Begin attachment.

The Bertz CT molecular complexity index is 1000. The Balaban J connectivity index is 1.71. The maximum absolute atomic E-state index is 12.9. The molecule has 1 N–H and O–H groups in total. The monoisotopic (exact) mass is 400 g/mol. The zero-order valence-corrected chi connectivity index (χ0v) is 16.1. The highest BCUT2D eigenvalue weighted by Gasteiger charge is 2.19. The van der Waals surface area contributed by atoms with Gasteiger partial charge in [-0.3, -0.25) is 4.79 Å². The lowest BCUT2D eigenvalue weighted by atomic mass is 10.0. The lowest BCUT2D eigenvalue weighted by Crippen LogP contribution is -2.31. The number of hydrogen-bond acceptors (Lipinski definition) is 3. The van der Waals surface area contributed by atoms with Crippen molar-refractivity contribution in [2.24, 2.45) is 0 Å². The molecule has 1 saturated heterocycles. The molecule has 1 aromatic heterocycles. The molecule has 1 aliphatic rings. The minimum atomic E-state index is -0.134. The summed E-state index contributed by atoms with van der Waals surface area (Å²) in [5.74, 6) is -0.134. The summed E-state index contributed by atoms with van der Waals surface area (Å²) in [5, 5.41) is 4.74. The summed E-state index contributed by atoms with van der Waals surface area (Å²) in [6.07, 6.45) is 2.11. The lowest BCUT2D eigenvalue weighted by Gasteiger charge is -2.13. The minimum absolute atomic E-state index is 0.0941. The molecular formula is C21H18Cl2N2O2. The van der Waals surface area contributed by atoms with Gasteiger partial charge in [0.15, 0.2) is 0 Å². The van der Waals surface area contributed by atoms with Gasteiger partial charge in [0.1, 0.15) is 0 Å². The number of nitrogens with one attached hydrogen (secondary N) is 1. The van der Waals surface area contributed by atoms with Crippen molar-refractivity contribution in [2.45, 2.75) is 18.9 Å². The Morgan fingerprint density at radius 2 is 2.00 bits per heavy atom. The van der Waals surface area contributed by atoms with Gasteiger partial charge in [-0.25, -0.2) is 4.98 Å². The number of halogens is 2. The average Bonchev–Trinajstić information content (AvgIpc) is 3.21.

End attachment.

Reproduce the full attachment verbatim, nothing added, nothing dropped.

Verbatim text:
The Bertz CT molecular complexity index is 1000. The Balaban J connectivity index is 1.71. The maximum absolute atomic E-state index is 12.9. The molecule has 1 N–H and O–H groups in total. The monoisotopic (exact) mass is 400 g/mol. The zero-order valence-corrected chi connectivity index (χ0v) is 16.1. The highest BCUT2D eigenvalue weighted by Gasteiger charge is 2.19. The van der Waals surface area contributed by atoms with Gasteiger partial charge in [-0.3, -0.25) is 4.79 Å². The lowest BCUT2D eigenvalue weighted by atomic mass is 10.0. The lowest BCUT2D eigenvalue weighted by Crippen LogP contribution is -2.31. The number of hydrogen-bond acceptors (Lipinski definition) is 3. The van der Waals surface area contributed by atoms with Crippen molar-refractivity contribution in [2.24, 2.45) is 0 Å². The molecule has 1 saturated heterocycles. The molecule has 1 aromatic heterocycles. The molecule has 1 aliphatic rings. The minimum atomic E-state index is -0.134. The summed E-state index contributed by atoms with van der Waals surface area (Å²) in [5.74, 6) is -0.134. The summed E-state index contributed by atoms with van der Waals surface area (Å²) in [5, 5.41) is 4.74. The summed E-state index contributed by atoms with van der Waals surface area (Å²) in [6.07, 6.45) is 2.11. The lowest BCUT2D eigenvalue weighted by Gasteiger charge is -2.13. The minimum absolute atomic E-state index is 0.0941. The molecular formula is C21H18Cl2N2O2. The van der Waals surface area contributed by atoms with Gasteiger partial charge in [0.15, 0.2) is 0 Å². The van der Waals surface area contributed by atoms with Gasteiger partial charge in [0.1, 0.15) is 0 Å². The number of nitrogens with one attached hydrogen (secondary N) is 1. The van der Waals surface area contributed by atoms with Crippen molar-refractivity contribution in [2.45, 2.75) is 18.9 Å². The Morgan fingerprint density at radius 2 is 2.00 bits per heavy atom. The van der Waals surface area contributed by atoms with Gasteiger partial charge in [-0.25, -0.2) is 4.98 Å². The number of halogens is 2. The average Bonchev–Trinajstić information content (AvgIpc) is 3.21.